Ickworth embraces enforced darkness to spotlight art collection


A 200-year-old Italianate palace, hidden away in the Suffolk countryside and currently encased in more than 270 miles of scaffolding, is to hold an exhibition that is only taking place because it is undergoing £5m of conservation works.

Ickworth, a Georgian estate and one of the most photographed of all National Trust properties, will on Satuday open its magnificent but leaky Rotunda to show off world class works of art and objects which few people know are even there.

But it is only happening because the building has been covered in a blizzard of scaffolding which has plunged the interior into darkness.

View of the Rotunda at Ickworth, Suffolk, without the scaffolding.



View of the Rotunda at Ickworth, Suffolk, without the scaffolding. Photograph: National Trust Images/NTPL/Arnhel de Serra

Rather than just close the building, the trust has installed a new exhibition with theatrical lighting to show off its art.

“I hope we will be giving visitors the wow moments that visitors 200 years were getting,” said the curator, Louisa Brouwer.

The works in the show include a portrait of a young man by Titian; a spectacular and horrifying marble sculpture by John Flaxman; and a luminous self-portrait by Élisabeth Vigée Le Brun.

Self Portrait by Élisabeth Vigée Le Brun installed in the show.



Self Portrait by Élisabeth Vigée Le Brun installed in the show. Photograph: Jim Woolf/National Trust

The newly spotlit Le Brun self-portrait, dating from 1791, is particularly interesting because it is so daring. She is staring directly at the viewer, smiling with her mouth open and teeth showing, none of which was mainstream. “It is kind of a come-hither suggestion,” said Brouwer. “She is luring you in.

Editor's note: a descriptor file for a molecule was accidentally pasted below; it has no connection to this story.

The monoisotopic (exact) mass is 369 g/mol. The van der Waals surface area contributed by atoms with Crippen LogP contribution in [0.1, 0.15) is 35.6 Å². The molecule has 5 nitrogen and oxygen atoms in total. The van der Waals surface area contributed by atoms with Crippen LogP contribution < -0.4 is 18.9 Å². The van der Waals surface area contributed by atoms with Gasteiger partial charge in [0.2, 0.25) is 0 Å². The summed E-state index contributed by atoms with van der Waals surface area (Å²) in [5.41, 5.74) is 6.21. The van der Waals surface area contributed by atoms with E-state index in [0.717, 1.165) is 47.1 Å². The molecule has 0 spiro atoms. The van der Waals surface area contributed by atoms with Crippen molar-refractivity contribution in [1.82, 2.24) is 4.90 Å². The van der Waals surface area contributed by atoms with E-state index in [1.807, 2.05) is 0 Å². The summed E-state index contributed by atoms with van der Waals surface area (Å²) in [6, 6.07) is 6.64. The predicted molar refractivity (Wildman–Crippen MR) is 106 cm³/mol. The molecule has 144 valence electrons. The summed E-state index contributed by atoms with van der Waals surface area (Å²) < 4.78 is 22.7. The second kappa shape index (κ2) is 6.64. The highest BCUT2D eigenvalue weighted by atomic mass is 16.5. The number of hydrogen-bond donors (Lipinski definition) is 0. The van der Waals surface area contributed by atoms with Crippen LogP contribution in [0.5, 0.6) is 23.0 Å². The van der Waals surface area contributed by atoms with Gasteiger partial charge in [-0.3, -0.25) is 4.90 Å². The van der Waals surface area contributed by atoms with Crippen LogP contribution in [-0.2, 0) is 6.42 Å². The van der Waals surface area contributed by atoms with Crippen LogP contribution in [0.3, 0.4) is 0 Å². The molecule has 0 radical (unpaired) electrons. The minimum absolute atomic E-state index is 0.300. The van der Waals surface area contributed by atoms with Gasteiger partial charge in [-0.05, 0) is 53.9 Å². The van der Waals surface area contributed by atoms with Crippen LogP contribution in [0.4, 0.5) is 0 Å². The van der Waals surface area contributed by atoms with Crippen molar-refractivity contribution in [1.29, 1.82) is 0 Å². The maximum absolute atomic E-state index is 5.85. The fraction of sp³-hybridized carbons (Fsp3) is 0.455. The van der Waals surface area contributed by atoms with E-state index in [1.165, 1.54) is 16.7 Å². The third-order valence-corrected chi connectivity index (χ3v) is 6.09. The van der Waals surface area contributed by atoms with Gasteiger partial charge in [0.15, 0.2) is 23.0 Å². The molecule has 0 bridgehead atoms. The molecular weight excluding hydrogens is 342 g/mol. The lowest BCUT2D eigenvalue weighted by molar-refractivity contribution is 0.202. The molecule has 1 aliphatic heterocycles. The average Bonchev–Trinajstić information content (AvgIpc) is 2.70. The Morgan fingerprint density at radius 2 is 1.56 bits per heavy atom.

“It is a female artist painting herself in a very self-assured way, that is what is so powerful about the image. She is self-confident and empowered. She is showing that art is not just a manly pursuit.”

Le Brun was 36 when she made the painting, a version of which is in the Uffizi collection in Florence. She looks barely out of her teens. “Artistic licence,” said Brouwer.

The painting normally hangs in a different part of Ickworth, surrounded by many other artworks – which means its full brilliance is not always seen by visitors.

Downstairs is a colossal marble sculpture, The Fury of Athamas, made around 1790 by John Flaxman, a British sculptor working in Italy.

The new light subtly changes on the sculpture allowing you to see things afresh, to see its beauty and horror. It tells a story from Ovid’s Metamorphoses and shows Athamas, who has been driven mad by Hera, killing his own son in a frenzy, watched by his wife Ino.

Looking up into illuminated Rotunda dome and glass oculus at Ickworth.



Looking up into illuminated Rotunda dome and glass oculus at Ickworth. Photograph: Jim Woolf/National Trust

Ickworth and its classical Rotunda was the slightly insane dream of the fourth Earl of Bristol who wanted, near Bury St Edmunds, to replicate the amazing Palladian architecture he saw on his grand tour in Italy.

Work started in 1795 and it was still a shell when he died in 1803. It was left to his son, the first marquess, to complete his vision, with the family finally moving in around 1829.

Chloe Woodrow, house and collections manager at Ickworth, said the Rotunda was always intended to display great works of art: “This installation will focus on one central idea – that Ickworth, with all its architectural and artistic treasures, is truly a home of great art both past and present.”

The London design studio The Decorators is responsible for the new lighting. Its director Xavi Llarch-Font said the project was about embracing the darkness which the scaffolding brought.

“Even if you are familiar with this extraordinary place you will see things that you have never noticed before.”



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